30 Aug Record-breaking Costa Rica tree planting generates historic carbon neutral Adventure Travel World Summit 2016 in Anchorage, Alaska
- Rios Tropicales and the Costa Rican Network of Private Nature Reserves partner with Visit Anchorage Convention & Visitors Bureau and the Adventure Travel Trade Association to make world adventure travel conference carbon neutral.
- EARTH University Carbon Neutral Unit verifies the event.
(San José, Costa Rica, 22 August, 2016): In a bold move to show the world the importance of global climate change, Costa Rica partnered with the Anchorage Convention & Visitors Bureau in Alaska and the Adventure Travel Trade Association to plant 5,000 trees to make the upcoming Adventure Travel World Summit 2016 completely carbon neutral.
In one of the country’s largest tree planting events in one day, more than 350 volunteers planted 5,000 native trees on Aug. 19, 2016 on a private reserve in Bajos del Tigre in Santa Marta, Siquirres, in the Limón province. The International Carbon Neutral Project Alaska – Costa Rica seeks to compensate the carbon emissions generated by the annual Adventure Travel World Summit (ATWS) of the Adventure Travel Trade Association, to be held Sep. 19 to 22, 2016 in Anchorage, Alaska
Giving the World a Breath of Fresh Air: Planting 5,000 Trees
On the morning of Aug. 19, 2016, more than 350 volunteers gathered in the hot, steamy sunshine in Santa Marta de Siquirres on the farm “Las Terciopelos”, owned by Rafael Gallo and his partner Jimmy Nixon, co-founder of Rios Tropicales. They offered 10 acres of their 247-acre (100-hectare) farm for the tree planting project. It is part of the large Rios Tropicales private reserve that protects 1,977 acres (800 hectares) of primary rainforest and pastureland being converted back to rainforest. Gallo and Nixon have already reforested more than 44 acres (18 hectares) on their farm since 2008, and plan to reforest the entire property over the next 10 years.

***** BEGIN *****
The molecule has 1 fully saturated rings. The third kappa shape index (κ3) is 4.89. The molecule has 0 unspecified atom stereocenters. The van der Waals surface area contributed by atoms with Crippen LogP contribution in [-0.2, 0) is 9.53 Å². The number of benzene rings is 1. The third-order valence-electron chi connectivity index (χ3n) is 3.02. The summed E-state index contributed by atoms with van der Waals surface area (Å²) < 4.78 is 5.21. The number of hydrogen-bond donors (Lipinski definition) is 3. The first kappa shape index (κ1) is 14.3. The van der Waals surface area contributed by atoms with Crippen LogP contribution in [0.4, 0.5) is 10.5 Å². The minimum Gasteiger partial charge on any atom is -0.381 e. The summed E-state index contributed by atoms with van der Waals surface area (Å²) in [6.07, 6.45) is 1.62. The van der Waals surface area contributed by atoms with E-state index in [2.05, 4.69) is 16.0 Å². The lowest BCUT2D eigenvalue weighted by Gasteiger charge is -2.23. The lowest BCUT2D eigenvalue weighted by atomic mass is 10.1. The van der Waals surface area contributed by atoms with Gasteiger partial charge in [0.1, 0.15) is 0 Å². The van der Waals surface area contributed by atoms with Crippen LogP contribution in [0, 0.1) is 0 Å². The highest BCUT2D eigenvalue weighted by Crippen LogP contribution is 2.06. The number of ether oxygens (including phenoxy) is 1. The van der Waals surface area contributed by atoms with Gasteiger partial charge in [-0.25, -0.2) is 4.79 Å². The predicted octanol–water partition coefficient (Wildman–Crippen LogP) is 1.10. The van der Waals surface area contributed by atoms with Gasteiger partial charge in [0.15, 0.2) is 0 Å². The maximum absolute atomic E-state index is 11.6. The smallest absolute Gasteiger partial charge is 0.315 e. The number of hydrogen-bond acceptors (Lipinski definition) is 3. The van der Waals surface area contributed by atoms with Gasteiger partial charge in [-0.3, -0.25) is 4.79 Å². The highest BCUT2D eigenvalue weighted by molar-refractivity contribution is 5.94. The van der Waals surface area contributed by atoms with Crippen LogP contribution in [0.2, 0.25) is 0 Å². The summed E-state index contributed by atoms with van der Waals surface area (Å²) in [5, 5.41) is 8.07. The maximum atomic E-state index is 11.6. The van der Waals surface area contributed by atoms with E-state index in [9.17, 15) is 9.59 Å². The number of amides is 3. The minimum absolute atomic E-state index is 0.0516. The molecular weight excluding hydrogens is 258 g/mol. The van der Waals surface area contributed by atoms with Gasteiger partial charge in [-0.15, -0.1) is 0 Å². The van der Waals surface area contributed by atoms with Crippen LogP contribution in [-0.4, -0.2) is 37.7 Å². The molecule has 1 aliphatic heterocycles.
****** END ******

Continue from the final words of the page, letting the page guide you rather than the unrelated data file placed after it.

Volunteers organized by the Costa Rican Network of Private Nature Reserves came from San Jose by buses donated by Rios Tropicales and ICT. They were treated to breakfast at the Rios Tropicales operations center “El Cairo” near Siquirres before arriving at the farm. Other volunteers, including 113 local schoolchildren from Jabillos, El Tigre, Tres Equis and Linda Vista, came from many other areas of Costa Rica.
Over four hours, enthusiastic volunteers planted 5,000 sapling trees in 10 kinds of native hardwoods like Pilon, Guapinol and Mountain Almond that are proven to be good for this climate and region of Costa Rica. The 3,000 Mountain Almond trees planted will eventually provide food for endangered Great Green Macaws, endemic to Costa Rica’s Caribbean region.
In about 12 to 14 years, these trees will capture the approximately 1,200 tons of carbon estimated to be produced during ATWS 2016 by people traveling to the conference, principally on flights, according to Edmundo Castro, head of carbon neutrality for EARTH University. Additionally, Visit Anchorage is taking steps to reduce carbon emissions during the conference by eliminating hotel shuttles to the Anchorage convention center and encouraging participants to walk, ride bikes, or take public transportation.
“By planting trees, people are taking ownership of the oxygen that they use and will think about the carbon that they produce,” noted Gallo. “It’s really rewarding to see people plant a tree and kiss it goodbye, and know that it will grow and be part of the rainforest.” Gallo also ensured the tree planting event was trash neutral. All plastic bags from the trees and all trash generated were stuffed inside an old raft placed around the event memorial sign, which will be turned into a planter